VIDEO: The newly discovered 'Hoodwinker' sunfish
Typically, the hoodwinker sunfish is notoriously difficult to find.
FOOTAGE of a news species of ocean sunfish, discovered in Australian and New Zealand waters last month by a team of international researchers, has been released.
The new species, dubbed the 'Hoodwinker Sunfish' (Mola tecta) after its elusive nature, is the first new addition to the sunfish genus for almost 130 years.
PhD Candidate Marianne Nyegaard from the School of Veterinary and Life Sciences at Murdoch University led the four-year study tasked with identifying the unknown species.
“A Japanese research group first found genetic evidence of an unknown sunfish species in Australian waters 10 years ago, but the fish kept eluding the scientific community because we didn't know what it looked like,” Marianne said.
The PhD student explained that finding the fish and storing specimens was a logistical nightmare due to their elusive nature and large size.
Nevertheless, over a three year period Marianne and her team collected data from 27 Hoodwinker sunfish.
The researchers often had to travel thousands of kilometres to study stranded specimens of the newly discovered fish, but also relied heavily on the kindness of strangers to collect samples and data from sunfish beached along shores.
The hoodwinked sunfish. (Image Credit: César Villarroel, ExploraSub)
What's unique about the Hoodwinker sunfish?
The Hoodwinker sunfish looks quite different to other sunfish species, Marianne told Australian Geographic. Instead of developing different size-dependent characteristics as the fish grows, both small and large hoodwinkers look more or less the same.
“When sunfish are small the different species look pretty similar, but as they grow older they develop different characteristics. The sister species Mola ramsayi grows this big, bizarre head bump, a big chin and swollen side-lumps, while the Mola mola species is characterised by a lumpy ‘tail’,” she explained.
“The Hoodwinker doesn’t grow these big lumps or bumps. They stay quite sleek and slender all through their life, and the skin structure is a dead give-away.”
Generally, a giant sunfish uses its dorsal and anal fins to swim, while the ‘tail’ (called a clavus) is used for steering. There’s a band of soft skin on the backend of sunfish that allows them to movethe fins and clavus, much like our lips, Marianne said.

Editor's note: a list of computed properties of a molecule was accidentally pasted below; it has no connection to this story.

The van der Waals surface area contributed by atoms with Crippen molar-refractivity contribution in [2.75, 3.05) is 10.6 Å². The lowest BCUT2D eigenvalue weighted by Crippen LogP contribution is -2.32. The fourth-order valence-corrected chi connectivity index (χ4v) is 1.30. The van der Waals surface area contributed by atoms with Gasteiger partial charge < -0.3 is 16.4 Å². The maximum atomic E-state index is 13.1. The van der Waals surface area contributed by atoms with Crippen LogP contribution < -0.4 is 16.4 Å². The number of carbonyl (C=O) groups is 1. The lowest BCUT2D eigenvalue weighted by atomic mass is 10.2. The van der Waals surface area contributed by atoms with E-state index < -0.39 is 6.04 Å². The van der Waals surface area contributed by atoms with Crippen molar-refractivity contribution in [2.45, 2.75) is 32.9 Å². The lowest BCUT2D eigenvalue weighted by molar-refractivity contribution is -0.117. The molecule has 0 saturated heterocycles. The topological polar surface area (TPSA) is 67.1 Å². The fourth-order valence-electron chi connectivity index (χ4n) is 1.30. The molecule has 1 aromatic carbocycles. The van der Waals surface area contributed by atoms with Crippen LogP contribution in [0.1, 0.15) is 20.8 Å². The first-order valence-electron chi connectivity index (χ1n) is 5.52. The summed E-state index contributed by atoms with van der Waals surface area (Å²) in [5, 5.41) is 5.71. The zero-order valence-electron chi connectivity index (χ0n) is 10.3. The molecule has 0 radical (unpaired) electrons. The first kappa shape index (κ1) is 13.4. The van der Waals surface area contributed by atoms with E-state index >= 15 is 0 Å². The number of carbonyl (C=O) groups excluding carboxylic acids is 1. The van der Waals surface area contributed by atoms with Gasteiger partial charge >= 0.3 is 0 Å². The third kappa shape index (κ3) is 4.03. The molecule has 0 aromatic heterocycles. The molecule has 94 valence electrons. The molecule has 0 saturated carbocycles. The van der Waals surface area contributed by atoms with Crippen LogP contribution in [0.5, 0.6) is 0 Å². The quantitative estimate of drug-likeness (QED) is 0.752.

One of the different features on the Hoodwinker is that it has developed increased flexibility of its clavus due to a little back-fold in the smooth band, diving the clavus into and upper and lower portion.
From left: Marianne Nyegaard, Dr. Etsuro Sawai, Andrew Stewart. (Image Credit: Salme Kortet)
How did this giant fish go undetected for so long?
The history of the sunfish is plagued by scientific confusion.
Marianne explained that for centuries people have been captivated by the giant sunfish for their alien appearance, so much so that there remains thousands of different, varying accounts of human interaction with this marine oddity, dating all the way back to histories written by Pliny the Elder.
When the interest in sunfish took off in Europe in the 16th century, Marianne told Australian Geographic that the number of species of sunfish started to grow.
“People just started describing sunfishes left, right and centre. As fish biology expanded from Europe to include other parts of the world, as naturalists joined long sea voyages to far-flung parts of the planet, new sunfish species were added. However, in the late 1800s the scientific community started to think ‘guys these fish are actually all the same’.”
According to Marianne, after a review was conducted in the 1950s of all the countless species of sunfish described, biologists came to the conclusion that there was only two species of sunfish in the genus Mola — mola ramsayi and the Mola mola.
“Because neither of these species were terribly well described, people in New Zealand and Australia, where fish science arrived relatively late, just assumed all the different shaped and sized sunfish they saw belonged to either of these two species," said Marianne.
"But once you know what to look for the third species becomes quite obvious," she said.
Marianne however does concede that today's scientists have a number of advantages over old explorers, including, "genetic tools, digital cameras, social media, digitised versions of long-forgotten books and publications, museums with fish collections, and easy communication between international team members," which she said, "were key to solving the mystery!”